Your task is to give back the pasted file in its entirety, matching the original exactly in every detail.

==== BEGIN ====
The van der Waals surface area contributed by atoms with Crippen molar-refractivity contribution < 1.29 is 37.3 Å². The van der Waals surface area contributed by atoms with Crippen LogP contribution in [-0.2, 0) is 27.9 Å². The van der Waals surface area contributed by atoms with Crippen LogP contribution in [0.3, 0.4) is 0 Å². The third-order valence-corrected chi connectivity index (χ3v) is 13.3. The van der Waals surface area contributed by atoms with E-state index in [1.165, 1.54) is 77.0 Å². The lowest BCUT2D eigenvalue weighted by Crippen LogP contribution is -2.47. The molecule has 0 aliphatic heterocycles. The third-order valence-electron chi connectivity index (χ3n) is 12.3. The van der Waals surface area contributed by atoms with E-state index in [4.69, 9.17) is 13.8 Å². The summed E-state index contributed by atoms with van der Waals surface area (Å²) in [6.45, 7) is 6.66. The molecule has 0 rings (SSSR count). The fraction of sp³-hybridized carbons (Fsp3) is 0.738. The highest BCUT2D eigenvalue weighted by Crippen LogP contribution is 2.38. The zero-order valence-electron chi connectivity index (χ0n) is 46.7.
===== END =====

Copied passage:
The van der Waals surface area contributed by atoms with Crippen molar-refractivity contribution < 1.29 is 37.3 Å². The van der Waals surface area contributed by atoms with Crippen LogP contribution in [-0.2, 0) is 27.9 Å². The van der Waals surface area contributed by atoms with Crippen LogP contribution in [0.3, 0.4) is 0 Å². The third-order valence-corrected chi connectivity index (χ3v) is 13.3. The van der Waals surface area contributed by atoms with E-state index in [1.165, 1.54) is 77.0 Å². The lowest BCUT2D eigenvalue weighted by Crippen LogP contribution is -2.47. The molecule has 0 aliphatic heterocycles. The third-order valence-electron chi connectivity index (χ3n) is 12.3. The van der Waals surface area contributed by atoms with E-state index in [4.69, 9.17) is 13.8 Å². The summed E-state index contributed by atoms with van der Waals surface area (Å²) in [6.45, 7) is 6.66. The molecule has 0 rings (SSSR count). The fraction of sp³-hybridized carbons (Fsp3) is 0.738. The highest BCUT2D eigenvalue weighted by Crippen LogP contribution is 2.38. The zero-order valence-electron chi connectivity index (χ0n) is 46.7.